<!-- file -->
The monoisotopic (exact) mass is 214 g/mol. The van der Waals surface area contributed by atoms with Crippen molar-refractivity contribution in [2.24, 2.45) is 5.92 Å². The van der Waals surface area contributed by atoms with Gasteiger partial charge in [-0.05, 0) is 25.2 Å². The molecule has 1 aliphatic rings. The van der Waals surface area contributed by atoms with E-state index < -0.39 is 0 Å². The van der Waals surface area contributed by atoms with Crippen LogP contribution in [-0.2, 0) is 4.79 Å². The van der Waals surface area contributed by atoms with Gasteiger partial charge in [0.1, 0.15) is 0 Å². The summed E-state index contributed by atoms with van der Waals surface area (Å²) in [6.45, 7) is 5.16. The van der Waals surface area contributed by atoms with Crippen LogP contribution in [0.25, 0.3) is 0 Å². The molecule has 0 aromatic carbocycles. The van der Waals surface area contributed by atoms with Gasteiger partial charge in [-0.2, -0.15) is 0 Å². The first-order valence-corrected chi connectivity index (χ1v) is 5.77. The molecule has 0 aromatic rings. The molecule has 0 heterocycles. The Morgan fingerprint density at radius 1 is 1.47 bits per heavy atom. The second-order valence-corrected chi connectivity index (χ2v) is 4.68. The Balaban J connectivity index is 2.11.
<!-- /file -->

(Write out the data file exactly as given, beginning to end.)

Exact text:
The monoisotopic (exact) mass is 214 g/mol. The van der Waals surface area contributed by atoms with Crippen molar-refractivity contribution in [2.24, 2.45) is 5.92 Å². The van der Waals surface area contributed by atoms with Gasteiger partial charge in [-0.05, 0) is 25.2 Å². The molecule has 1 aliphatic rings. The van der Waals surface area contributed by atoms with E-state index < -0.39 is 0 Å². The van der Waals surface area contributed by atoms with Crippen LogP contribution in [-0.2, 0) is 4.79 Å². The van der Waals surface area contributed by atoms with Gasteiger partial charge in [0.1, 0.15) is 0 Å². The summed E-state index contributed by atoms with van der Waals surface area (Å²) in [6.45, 7) is 5.16. The van der Waals surface area contributed by atoms with Crippen LogP contribution in [0.25, 0.3) is 0 Å². The molecule has 0 aromatic carbocycles. The van der Waals surface area contributed by atoms with Gasteiger partial charge in [-0.2, -0.15) is 0 Å². The first-order valence-corrected chi connectivity index (χ1v) is 5.77. The molecule has 0 aromatic rings. The molecule has 0 heterocycles. The Morgan fingerprint density at radius 1 is 1.47 bits per heavy atom. The second-order valence-corrected chi connectivity index (χ2v) is 4.68. The Balaban J connectivity index is 2.11.